Tech Companies Threaten Democracy

Maia Nikoladze
Jul 30, 2020 02:10PM UTC
Foretell is CSET's crowd forecasting pilot project focused on technology and security policy. It connects historical and forecast data on near-term events with the big-picture questions that are most relevant to policymakers. This post is part of our Scenario series, where we break down a big-picture scenario into a collection of predictors and metrics we are monitoring on Foretell.

Naomi Klein, an award-winning journalist and senior correspondent for The Intercept, describes in her article “Screen New Deal” how pandemic-related trends might lead to a world in which the concentration of wealth and power in a few large tech companies threatens American democracy (republished in The Guardian). We can extract key predictors of this outcome and monitor and forecast them on Foretell to see whether we are moving toward this possible future.

Klein describes a scenario in which large tech companies have close ties with the government while the public has less influence over how technology is introduced into society, ultimately damaging the quality of American democracy. In this scenario, public opinion no longer constrains technological development and deployment. Technology is incorporated into every part of our daily lives and surveillance is widespread. It’s “a future in which our every move … is trackable and traceable,” she writes, and in which our homes have become our “schools, doctor’s offices, gyms, and even jails.” Although marketed by tech companies as an AI-run economy, the reality will be that “anonymous workers tucked away in warehouses”, often working in unhealthy conditions, will be propping up the economy.

How might this happen?

According to Klein, during the current pandemic-triggered state of emergency, the public is more accepting of technological solutions previously constrained by widespread skepticism. The use of technology for remote work and education, coupled with the government’s adoption of technology to track the virus, allows tech companies to rebrand themselves as “public health” protectors. Capitalizing on this favorable environment, large tech companies might strengthen their ties to the government and advocate for more aggressive adoption of technological solutions in education, healthcare, and daily life. Their influence might leave little room for public engagement in the decision-making process relating to tech adoption. Tech companies would then face few constraints when lobbying for greater government funding for tech adoption - beyond what is needed to address COVID-19 - leading to a rapid transition to a tech-driven world dictated by tech companies rather than the public.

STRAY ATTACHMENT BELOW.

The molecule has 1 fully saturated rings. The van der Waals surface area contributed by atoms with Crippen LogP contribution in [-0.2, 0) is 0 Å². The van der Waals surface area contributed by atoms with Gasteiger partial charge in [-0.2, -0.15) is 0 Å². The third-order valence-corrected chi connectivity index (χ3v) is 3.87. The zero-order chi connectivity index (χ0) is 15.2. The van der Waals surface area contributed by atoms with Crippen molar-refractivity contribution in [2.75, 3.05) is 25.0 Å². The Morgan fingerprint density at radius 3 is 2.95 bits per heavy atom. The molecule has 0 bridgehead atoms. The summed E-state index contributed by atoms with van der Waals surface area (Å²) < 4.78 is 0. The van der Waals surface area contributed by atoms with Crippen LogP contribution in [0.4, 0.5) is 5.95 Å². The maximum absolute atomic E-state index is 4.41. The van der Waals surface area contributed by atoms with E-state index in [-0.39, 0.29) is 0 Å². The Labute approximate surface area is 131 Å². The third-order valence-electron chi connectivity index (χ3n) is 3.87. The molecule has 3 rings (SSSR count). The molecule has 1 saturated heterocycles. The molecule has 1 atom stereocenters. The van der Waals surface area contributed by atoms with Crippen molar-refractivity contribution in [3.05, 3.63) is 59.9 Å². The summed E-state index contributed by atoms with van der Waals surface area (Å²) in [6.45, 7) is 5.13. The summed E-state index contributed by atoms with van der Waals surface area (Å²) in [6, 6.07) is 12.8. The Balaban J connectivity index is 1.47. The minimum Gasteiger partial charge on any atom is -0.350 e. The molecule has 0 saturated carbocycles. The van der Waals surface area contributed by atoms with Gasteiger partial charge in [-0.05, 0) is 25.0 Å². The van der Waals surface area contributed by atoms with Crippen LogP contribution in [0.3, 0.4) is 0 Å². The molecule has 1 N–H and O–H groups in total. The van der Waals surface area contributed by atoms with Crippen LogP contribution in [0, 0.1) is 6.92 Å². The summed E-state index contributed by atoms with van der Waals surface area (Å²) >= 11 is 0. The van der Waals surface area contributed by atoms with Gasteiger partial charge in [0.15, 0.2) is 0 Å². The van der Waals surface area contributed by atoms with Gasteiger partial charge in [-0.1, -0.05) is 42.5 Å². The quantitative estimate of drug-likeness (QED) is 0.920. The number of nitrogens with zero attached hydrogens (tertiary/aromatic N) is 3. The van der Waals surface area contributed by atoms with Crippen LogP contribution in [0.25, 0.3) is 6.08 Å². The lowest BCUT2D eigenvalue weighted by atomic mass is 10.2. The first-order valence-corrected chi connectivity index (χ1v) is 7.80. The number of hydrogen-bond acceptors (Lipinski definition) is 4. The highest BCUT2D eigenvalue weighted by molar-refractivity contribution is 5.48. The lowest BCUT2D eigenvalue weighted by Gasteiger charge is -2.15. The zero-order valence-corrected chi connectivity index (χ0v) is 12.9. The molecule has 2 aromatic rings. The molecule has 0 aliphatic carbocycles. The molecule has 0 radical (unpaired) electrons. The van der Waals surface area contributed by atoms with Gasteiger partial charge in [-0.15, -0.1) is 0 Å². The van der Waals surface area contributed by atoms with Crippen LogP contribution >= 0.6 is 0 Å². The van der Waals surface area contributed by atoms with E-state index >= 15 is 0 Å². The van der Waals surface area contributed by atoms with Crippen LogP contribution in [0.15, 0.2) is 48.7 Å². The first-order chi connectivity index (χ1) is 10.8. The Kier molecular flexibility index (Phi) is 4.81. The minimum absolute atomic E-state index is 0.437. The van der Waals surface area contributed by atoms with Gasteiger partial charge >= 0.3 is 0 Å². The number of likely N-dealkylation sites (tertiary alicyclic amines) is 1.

How will we know if we're heading toward this scenario?

Based on the predictors from Klein’s argument, several metrics can serve as signposts for this scenario. We can monitor and forecast these metrics over the next three to 18 months on Foretell to see whether Klein’s forecast is becoming more or less probable.

Predictor Metric
Increasing U.S. government spending on AI R&D DoD spending on AI grants [1] and contracts [1]
Increasing use of surveillance technologies US government spending on surveillance technology [1]
Use of facial recognition technology in U.S. cities
Seeking suggestions: re use of facial recognition technology by non-U.S. governments
Money raised by facial recognition companies [1]
Large tech companies crowd out smaller tech companies and startups Revenue of big tech companies [1]
Money raised by tech startups [1] and private non-startups [1]
Decreasing civic engagement in how tech is introduced into society Seeking suggestions
Large tech companies have closer ties to U.S. defense agencies DoD contracts with big tech companies 

You can forecast these metrics at

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Maia Nikoladze

Author: Maia Nikoladze

Student, Georgetown School of Foreign Service
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